This can sound like a bit of a paradox when we’re talking about Maths. However, it’s useless learning everything off by heart if you don’t have a clue how to use what you’ve learned.
It’s great to learn dozens of formulae but if you don’t know what they are used for and how to apply them, it’ll all be for nothing. If you can’t manage simple algebraic formulae, don’t try solving a polynomial equation. There’s a reason why your modules are organised in a specific way!
Succeeding in maths tutorials boils down to being able to explain your reasoning.
Try to understand the reasoning, what it’s for, and how it works.
You’ll find your progress to be exponential and soon you’ll be able to calculate results which you understand, rather than just memorising these results off by heart.
Learning and understanding maths is the best way to use it.
This is why you should never just stop because you’ve completed an exercise without making a mistake. That doesn’t mean you’ve fully understood everything!
If you make mistakes, you should always go back over them, try to understand why then do some other exercises.
It can be so tempting to get a parent to help you with a piece of Maths homework and let them lead you to the answer without really taking in the process. Similarly, if you haven’t given yourself enough time to learn and understand the process behind a mathematical process, it can seem easy to copy your friend’s answer and hope for the best.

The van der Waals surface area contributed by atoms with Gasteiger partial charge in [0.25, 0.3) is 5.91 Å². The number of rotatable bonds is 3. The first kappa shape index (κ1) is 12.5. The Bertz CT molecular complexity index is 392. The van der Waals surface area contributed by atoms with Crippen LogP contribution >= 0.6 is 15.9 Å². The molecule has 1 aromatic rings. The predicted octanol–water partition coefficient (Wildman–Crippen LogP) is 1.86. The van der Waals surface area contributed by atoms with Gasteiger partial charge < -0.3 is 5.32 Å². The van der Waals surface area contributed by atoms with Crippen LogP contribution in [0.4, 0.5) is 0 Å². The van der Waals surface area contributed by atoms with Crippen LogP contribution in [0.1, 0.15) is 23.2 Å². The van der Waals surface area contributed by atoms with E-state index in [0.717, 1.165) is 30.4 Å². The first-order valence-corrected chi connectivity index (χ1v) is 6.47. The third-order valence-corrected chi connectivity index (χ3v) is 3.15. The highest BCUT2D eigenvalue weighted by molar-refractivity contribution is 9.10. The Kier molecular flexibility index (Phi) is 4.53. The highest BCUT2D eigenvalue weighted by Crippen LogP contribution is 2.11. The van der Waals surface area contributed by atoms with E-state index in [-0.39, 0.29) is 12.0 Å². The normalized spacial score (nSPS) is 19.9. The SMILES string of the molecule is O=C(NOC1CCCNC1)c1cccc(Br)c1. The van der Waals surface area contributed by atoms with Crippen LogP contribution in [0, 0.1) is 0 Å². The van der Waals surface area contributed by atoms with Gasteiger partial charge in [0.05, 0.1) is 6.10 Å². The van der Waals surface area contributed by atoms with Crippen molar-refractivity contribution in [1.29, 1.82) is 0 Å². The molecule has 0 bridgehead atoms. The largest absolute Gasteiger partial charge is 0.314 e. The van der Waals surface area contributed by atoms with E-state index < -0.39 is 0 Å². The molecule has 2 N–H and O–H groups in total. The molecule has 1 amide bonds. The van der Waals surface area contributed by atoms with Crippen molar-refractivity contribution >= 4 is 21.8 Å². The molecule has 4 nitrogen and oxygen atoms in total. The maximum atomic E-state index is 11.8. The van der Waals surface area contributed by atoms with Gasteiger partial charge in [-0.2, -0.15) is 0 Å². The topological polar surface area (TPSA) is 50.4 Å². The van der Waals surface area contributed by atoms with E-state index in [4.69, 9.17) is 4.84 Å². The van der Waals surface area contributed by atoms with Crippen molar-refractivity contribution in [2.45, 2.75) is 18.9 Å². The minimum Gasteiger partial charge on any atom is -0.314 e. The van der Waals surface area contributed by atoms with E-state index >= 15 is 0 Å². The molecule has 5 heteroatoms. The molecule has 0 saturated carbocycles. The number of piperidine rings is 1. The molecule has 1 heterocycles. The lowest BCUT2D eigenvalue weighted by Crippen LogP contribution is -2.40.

This is not the right way to go about it. Any work you do, including prep work done at home, should be something that you yourself can talk someone else through. Even if you got lucky and somehow managed to arrive at the correct answer without really knowing how you did it, that doesn’t mean that you can solve other problems like it! Never settle for “I think that’s the answer”. Instead, aim for “I know that’s the answer!”.
It’s tempting but you mustn’t ever look at the answers! (Just as we’ve mentioned above, don’t allow yourself to check your peer’s work before reaching the answer yourself, you’ll only be working backward from there which will end in disaster!)
Getting stuck on an exercise doesn’t mean you are stupid and certainly isn’t anything to be ashamed of. Spending time tackling a problem can be one of the best ways to learn Maths and truly understand it.
If you keep looking for the answer because you’re stuck, you’ll end up picking up solutions you can use for other maths problems. The next time you tackle a similar problem, it’ll only take a fraction of the time!
To get good at Maths, it’s important to not get distracted. Always focus on what you have to do and solely on the page in front of you. It is no good having one eye on a game or magazine whilst doing your Maths homework or revision, your brain needs to think exclusively about “Mathematics”.
While it isn’t advisable to listen to music, which can be a huge distraction, some styles of music are said to encourage thinking. Classical music, for example, is believed to help your brain waves to more active and fluid and listening to this kind of music as a baby is said to make people more intelligent!